Countering terrorism: legitimate criticism and outright denial

There is no question that we are not getting the “war on terrorism” right.  We have come up with a slapdash set of policies, actions, programmes, theories, conferences, seminars, self-styled expertise, real expertise, etc.  In other words, a real mess.  This is not to say that there have not been some outstanding successes at a number of levels, but the whole thing still needs work.

One measure of how badly we are doing is to take a look at how our actions are perceived by others.  No, this is not the only metric and for some aspects of countering terrorism it is generally woefully inadequate (especially when it comes to how our intelligence agencies do as their failures are broadcast for all to see while their successes are all too hidden most of the time).  Nevertheless, since stopping terrorism is a broad effort, and one that relies in many ways crucially on what people think about terrorism, it is instructive to examine how what we do is viewed as effective, ineffective, or worse.

This applies in a big way to counter-radicalisation since true experts realised long ago that governments cannot create and deliver these programmes unilaterally but must work hand in glove with communities, since the latter are usually the first to see radicalisation in action.  So, if communities aren’t buying what governments are selling, we have a problem.

Case in point a recent op-ed in ipolitics.ca by Monia Mazigh and Azeezah Kanji.  Their article is in itself slapdash and full of sloppy quotes, but I will leave the reader to make his/her own judgment.  What I found worrisome and disappointing was the proverbial rant that governments see all Muslims as potential terrorists and that counter-radicalisation efforts are “thinly-veiled exercises at targeting Muslims”.

I have to admit I feel exasperated when I read things like this.  Can we not get past these issues?  Can we not at least agree on the following fundamental truths?

a) a small number of people will embrace radical ideologies

b) an even smaller number of these will plan acts of serious violence

c) a subset of b) will be Muslim

d) doing nothing is not an option.

What is so problematic about this?  How can anyone who cares about Canada not see this as a priority?  No, it is not our top priority and never will be, but that nevertheless does not mean we an ignore it.

I know that a number of serious missteps have been made (i.e. every time Donald Trump opens his mouth) and that the programmes that have been initiated have not been perfect (the UK’s PREVENT strategy comes in for some particularly scathing criticism).  But I also know that there are some who seem to stop at complaining and don’t offer anything helpful in exchange.  This is not going to help us solve this problem.

A few things need to happen.  Governments have to work much more closely with communities, religious leaders, teachers, doctors. social workers, parents and anyone who is in a position to observe radicalisation at work and who wants to play a role in countering it.  Communities need to get off their “woe is us” bandwagon, acknowledge there is a problem that needs fixing and stop denying reality.  We all must figure out ways to move this dialogue beyond finger pointing and acrimony.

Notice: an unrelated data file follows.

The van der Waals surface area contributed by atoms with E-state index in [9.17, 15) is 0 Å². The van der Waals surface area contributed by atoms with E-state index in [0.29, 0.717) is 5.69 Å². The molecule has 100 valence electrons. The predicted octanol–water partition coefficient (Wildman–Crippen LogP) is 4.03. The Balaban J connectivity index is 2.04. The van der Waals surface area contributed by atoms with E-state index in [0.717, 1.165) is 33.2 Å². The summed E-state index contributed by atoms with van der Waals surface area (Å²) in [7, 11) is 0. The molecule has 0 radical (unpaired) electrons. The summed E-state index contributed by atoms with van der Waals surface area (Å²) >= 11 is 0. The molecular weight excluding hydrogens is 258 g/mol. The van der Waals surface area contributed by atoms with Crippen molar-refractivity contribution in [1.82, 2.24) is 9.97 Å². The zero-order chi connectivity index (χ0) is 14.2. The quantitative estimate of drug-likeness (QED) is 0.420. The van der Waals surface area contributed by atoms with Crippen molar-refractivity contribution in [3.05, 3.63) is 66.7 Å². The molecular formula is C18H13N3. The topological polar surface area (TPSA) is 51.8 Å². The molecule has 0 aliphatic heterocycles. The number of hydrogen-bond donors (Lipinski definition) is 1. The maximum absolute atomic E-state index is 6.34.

If we don’t people are going to continue down the path to violent extremism, leaving behind traumatised families and broken communities, and others are going to die.

 

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4 thoughts on “Countering terrorism: legitimate criticism and outright denial

  1. I remember reading that article as well and the first thing that struck me was partisan politics. It’s well known that Monia ran for the NDP in 2004 and perhaps is taking an opportunity to take a shot at the Liberal government.

    I fully agree with the woe is me attitude if communities plus I think the “hey, what about that guy” attitude. When one is either dinner pointing elsewhere, or in denial, first it achieves nothing and it dismisses any notion that anything is wrong at home.

    Finally, in my opinion (and I’m no expert) but I think given the fluid nature of how this problem is evolving doing nothing is not an option. This office is the notion of doing something different. If it ends up being the same as the Kanishka project, were may be in trouble. Kanishka produced some great ( and some not so great) research, but it ignored a significant stakeholder, communities. This office will need communities to be the focal point of the work they do.

    1. Great points Kamran. And I agree that the new efforts will have to be good to avoid disappointment

    2. First, hi Kam!!! My kids loved your talk and we definitely need you to come back next year because YOU ARE AN EXPERT and have much wisdom to share.

      Second, I see several problems that I believe we are all starting to rectify. Those problems came out a sad reality: terrorism research in this country was largely moribund before Kanishka came along. What Kanishka did, and did successfully, was bring a lot of people into the fold who might otherwise not have gotten involved in this field (I’m one and Phil may or may not disagree whether that was a good thing!).

      Five years later, we all recognize that we need to move on from theories of radicalization into a more praxis- or practically-oriented approach. I don’t know anyone in the community who doesn’t think this or support some version of this. That approach needs to be mindful of two things, I would suggest:

      1. terrorism is a young people’s game and countering it cannot solely by the work of old fogies. We need a youth voice and not one directed by geezers;

      2. evaluation, evaluation and more ****ing evaluation. No programs without responsible, carefully designed, independent evaluations built into them.

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